LOS ANGELES – Audi on Tuesday unveiled the all-electric e-tron Sportback with tech-savvy features such as camera-based "side mirrors" and a new dynamic lighting system.
There's a problem though. The two new technologies are illegal in the U.S. due to what some consider to be outdated safety regulations from the National Highway Traffic Safety Administration.
The "digital Matrix LED headlights" work much like a projector to provide better, active lighting that can highlight objects in the road, follow lane markers for better sight around corners and even project graphics or animations when entering and exiting the vehicle.
"They're really amazing, not only for safety, but to make your neighbors a bit jealous," said Sebastian Dingert, product manager for the Audi e-tron. The graphics are projected only when the car is parked, however the technology could be used in the future to help alert other drivers to where the vehicle is heading.
The lights are stationary, but essentially project lighting from the system onto the road. Combined with cameras and sensors, the technology is able to identify objects and other potential hazards and illuminate the area.
The system, which utilizes a chip with 1.3 million pixels to project the light, is illegal under current U.S. standards that essentially only allow stagnant low- and high-beam headlights.
Audi said it has been working with "regulators for some time on Matrix LED and laser headlights and will continue to work toward awareness and approval of dynamic lighting."
"The legal situation is a bit strange and it makes it difficult to plan," said Stephan Berlitz, head of lighting innovation at Audi. "The rest of the world will get this system. There's only one country that doesn't have it."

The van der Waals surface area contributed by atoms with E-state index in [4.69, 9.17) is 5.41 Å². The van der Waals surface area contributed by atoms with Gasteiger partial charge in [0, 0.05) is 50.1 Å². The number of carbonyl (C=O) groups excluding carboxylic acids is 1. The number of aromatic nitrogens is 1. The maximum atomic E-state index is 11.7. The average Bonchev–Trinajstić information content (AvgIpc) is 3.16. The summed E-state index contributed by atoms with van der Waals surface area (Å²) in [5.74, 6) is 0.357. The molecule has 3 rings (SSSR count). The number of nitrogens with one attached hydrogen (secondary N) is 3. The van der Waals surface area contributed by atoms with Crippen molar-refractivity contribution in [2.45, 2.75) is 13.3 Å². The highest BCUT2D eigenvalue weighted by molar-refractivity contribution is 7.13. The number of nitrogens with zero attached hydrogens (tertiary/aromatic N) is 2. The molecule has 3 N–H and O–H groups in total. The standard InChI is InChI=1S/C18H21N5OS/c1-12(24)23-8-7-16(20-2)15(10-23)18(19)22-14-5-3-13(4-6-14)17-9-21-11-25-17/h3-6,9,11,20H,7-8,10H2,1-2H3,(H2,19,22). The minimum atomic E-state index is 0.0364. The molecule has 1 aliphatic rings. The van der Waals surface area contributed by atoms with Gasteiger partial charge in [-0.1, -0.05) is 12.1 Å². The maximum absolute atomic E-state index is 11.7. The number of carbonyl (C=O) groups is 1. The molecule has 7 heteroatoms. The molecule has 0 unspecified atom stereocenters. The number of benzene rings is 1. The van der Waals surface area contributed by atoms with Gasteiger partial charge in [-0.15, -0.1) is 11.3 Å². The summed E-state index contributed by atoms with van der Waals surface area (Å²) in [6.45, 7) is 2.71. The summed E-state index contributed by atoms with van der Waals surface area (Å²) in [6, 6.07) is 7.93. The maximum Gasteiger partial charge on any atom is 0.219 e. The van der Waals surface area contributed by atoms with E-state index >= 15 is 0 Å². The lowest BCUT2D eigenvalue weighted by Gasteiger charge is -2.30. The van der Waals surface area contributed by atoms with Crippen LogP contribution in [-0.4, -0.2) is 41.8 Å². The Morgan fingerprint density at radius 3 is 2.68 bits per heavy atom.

It's not just a problem for Audi, which is owned by Volkswagen Group. Other European automakers such as BMW offer similar technologies as well.
Earlier this year, AAA called for U.S. headlight standards to be updated to allow for dynamic lighting systems. The organization found adaptive driving beam headlights increase roadway lighting by as much as 86% when compared with U.S. low-beam headlights.
Audi unveiled the e-tron Sportback on Tuesday in conjunction with the Los Angeles Auto Show, which attracts media from across the globe.
The company's "virtual" side mirrors, which debuted on the first e-tron model, also are not allowed in the U.S. The system uses small exterior side cameras with images displayed on 7-inch screens on the interior doors of the cabin. The view can be repositioned and moved but, unlike traditional side mirrors, can be zoomed in and out.
Current government regulations specify vehicles need to meet certain standards when it comes to side mirrors, so the camera-based system is illegal.
Aside from the banned tech in the U.S., Audi made several enhancements for the Sportback model compared with the original e-tron, which went on sale earlier this year. Most notably, the vehicle offers additional range thanks to tweaks to the vehicle's battery system and better aerodynamics.
According to Audi, the Sportback is expected to have a slight improvement on the original e-tron's 204 EV range for the U.S. Final specifications will be released closer to the vehicle's domestic launch mid-next year.
The e-tron Sportback is expected to arrive in Europe in March, followed in the U.S. by summer/fall. Starting pricing for the U.S. is expected to be under $80,000 based on European pricing